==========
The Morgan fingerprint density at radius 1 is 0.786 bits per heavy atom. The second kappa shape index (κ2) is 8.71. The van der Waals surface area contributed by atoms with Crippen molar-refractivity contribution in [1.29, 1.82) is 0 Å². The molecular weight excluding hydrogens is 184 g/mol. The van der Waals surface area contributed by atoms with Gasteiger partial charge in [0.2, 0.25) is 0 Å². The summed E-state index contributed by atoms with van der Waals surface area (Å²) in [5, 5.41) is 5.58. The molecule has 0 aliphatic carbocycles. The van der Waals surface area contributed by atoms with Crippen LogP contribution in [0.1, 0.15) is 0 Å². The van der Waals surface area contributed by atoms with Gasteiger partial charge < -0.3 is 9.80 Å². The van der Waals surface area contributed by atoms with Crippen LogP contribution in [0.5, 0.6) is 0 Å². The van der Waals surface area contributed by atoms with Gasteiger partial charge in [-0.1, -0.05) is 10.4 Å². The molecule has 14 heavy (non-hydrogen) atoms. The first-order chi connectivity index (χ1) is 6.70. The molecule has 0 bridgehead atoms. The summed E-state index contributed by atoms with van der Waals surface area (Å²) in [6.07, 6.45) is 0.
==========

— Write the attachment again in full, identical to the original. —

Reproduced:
The Morgan fingerprint density at radius 1 is 0.786 bits per heavy atom. The second kappa shape index (κ2) is 8.71. The van der Waals surface area contributed by atoms with Crippen molar-refractivity contribution in [1.29, 1.82) is 0 Å². The molecular weight excluding hydrogens is 184 g/mol. The van der Waals surface area contributed by atoms with Gasteiger partial charge in [0.2, 0.25) is 0 Å². The summed E-state index contributed by atoms with van der Waals surface area (Å²) in [5, 5.41) is 5.58. The molecule has 0 aliphatic carbocycles. The van der Waals surface area contributed by atoms with Crippen LogP contribution in [0.1, 0.15) is 0 Å². The van der Waals surface area contributed by atoms with Gasteiger partial charge < -0.3 is 9.80 Å². The van der Waals surface area contributed by atoms with Crippen LogP contribution in [0.5, 0.6) is 0 Å². The van der Waals surface area contributed by atoms with Gasteiger partial charge in [-0.1, -0.05) is 10.4 Å². The molecule has 14 heavy (non-hydrogen) atoms. The first-order chi connectivity index (χ1) is 6.70. The molecule has 0 bridgehead atoms. The summed E-state index contributed by atoms with van der Waals surface area (Å²) in [6.07, 6.45) is 0.